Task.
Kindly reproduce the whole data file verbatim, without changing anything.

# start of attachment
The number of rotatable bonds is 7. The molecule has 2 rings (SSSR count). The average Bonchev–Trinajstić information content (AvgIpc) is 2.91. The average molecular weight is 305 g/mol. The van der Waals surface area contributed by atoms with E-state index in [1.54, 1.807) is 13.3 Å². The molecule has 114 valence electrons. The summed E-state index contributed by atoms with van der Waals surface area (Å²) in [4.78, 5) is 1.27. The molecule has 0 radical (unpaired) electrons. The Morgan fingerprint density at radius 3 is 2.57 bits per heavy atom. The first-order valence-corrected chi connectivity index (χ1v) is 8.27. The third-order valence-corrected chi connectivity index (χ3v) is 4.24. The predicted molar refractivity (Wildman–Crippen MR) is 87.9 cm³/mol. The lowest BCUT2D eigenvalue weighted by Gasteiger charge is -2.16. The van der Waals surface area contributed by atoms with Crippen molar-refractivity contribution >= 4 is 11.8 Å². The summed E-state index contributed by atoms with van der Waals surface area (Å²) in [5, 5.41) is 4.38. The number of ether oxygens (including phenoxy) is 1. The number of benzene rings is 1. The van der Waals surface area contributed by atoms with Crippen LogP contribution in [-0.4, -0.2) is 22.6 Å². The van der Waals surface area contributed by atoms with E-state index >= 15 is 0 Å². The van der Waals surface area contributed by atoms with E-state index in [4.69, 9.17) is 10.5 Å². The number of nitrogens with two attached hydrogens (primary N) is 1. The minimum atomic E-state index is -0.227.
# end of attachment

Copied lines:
The number of rotatable bonds is 7. The molecule has 2 rings (SSSR count). The average Bonchev–Trinajstić information content (AvgIpc) is 2.91. The average molecular weight is 305 g/mol. The van der Waals surface area contributed by atoms with E-state index in [1.54, 1.807) is 13.3 Å². The molecule has 114 valence electrons. The summed E-state index contributed by atoms with van der Waals surface area (Å²) in [4.78, 5) is 1.27. The molecule has 0 radical (unpaired) electrons. The Morgan fingerprint density at radius 3 is 2.57 bits per heavy atom. The first-order valence-corrected chi connectivity index (χ1v) is 8.27. The third-order valence-corrected chi connectivity index (χ3v) is 4.24. The predicted molar refractivity (Wildman–Crippen MR) is 87.9 cm³/mol. The lowest BCUT2D eigenvalue weighted by Gasteiger charge is -2.16. The van der Waals surface area contributed by atoms with Crippen molar-refractivity contribution >= 4 is 11.8 Å². The summed E-state index contributed by atoms with van der Waals surface area (Å²) in [5, 5.41) is 4.38. The number of ether oxygens (including phenoxy) is 1. The number of benzene rings is 1. The van der Waals surface area contributed by atoms with Crippen LogP contribution in [-0.4, -0.2) is 22.6 Å². The van der Waals surface area contributed by atoms with E-state index >= 15 is 0 Å². The van der Waals surface area contributed by atoms with E-state index in [4.69, 9.17) is 10.5 Å². The number of nitrogens with two attached hydrogens (primary N) is 1. The minimum atomic E-state index is -0.227.